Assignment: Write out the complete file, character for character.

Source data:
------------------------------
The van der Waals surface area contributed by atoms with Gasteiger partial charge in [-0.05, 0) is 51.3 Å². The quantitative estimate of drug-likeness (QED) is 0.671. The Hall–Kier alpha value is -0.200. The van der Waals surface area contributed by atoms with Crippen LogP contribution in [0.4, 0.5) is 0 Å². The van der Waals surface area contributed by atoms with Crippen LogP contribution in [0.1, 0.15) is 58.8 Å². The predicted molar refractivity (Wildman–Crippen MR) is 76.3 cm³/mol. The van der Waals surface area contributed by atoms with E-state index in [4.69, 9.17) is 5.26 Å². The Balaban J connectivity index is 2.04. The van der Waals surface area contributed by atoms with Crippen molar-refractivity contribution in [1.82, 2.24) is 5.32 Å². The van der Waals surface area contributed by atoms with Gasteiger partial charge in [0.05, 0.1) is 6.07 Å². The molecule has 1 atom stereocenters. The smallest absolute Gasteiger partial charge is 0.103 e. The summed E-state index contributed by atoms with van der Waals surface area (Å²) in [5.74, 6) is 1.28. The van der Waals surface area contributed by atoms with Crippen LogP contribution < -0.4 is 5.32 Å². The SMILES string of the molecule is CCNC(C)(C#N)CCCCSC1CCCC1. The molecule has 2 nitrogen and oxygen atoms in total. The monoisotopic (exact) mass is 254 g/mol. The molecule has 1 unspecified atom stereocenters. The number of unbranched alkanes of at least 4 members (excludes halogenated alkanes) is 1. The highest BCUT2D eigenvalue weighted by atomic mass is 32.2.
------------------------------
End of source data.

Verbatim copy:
The van der Waals surface area contributed by atoms with Gasteiger partial charge in [-0.05, 0) is 51.3 Å². The quantitative estimate of drug-likeness (QED) is 0.671. The Hall–Kier alpha value is -0.200. The van der Waals surface area contributed by atoms with Crippen LogP contribution in [0.4, 0.5) is 0 Å². The van der Waals surface area contributed by atoms with Crippen LogP contribution in [0.1, 0.15) is 58.8 Å². The predicted molar refractivity (Wildman–Crippen MR) is 76.3 cm³/mol. The van der Waals surface area contributed by atoms with E-state index in [4.69, 9.17) is 5.26 Å². The Balaban J connectivity index is 2.04. The van der Waals surface area contributed by atoms with Crippen molar-refractivity contribution in [1.82, 2.24) is 5.32 Å². The van der Waals surface area contributed by atoms with Gasteiger partial charge in [0.05, 0.1) is 6.07 Å². The molecule has 1 atom stereocenters. The smallest absolute Gasteiger partial charge is 0.103 e. The summed E-state index contributed by atoms with van der Waals surface area (Å²) in [5.74, 6) is 1.28. The van der Waals surface area contributed by atoms with Crippen LogP contribution < -0.4 is 5.32 Å². The SMILES string of the molecule is CCNC(C)(C#N)CCCCSC1CCCC1. The molecule has 2 nitrogen and oxygen atoms in total. The monoisotopic (exact) mass is 254 g/mol. The molecule has 1 unspecified atom stereocenters. The number of unbranched alkanes of at least 4 members (excludes halogenated alkanes) is 1. The highest BCUT2D eigenvalue weighted by atomic mass is 32.2.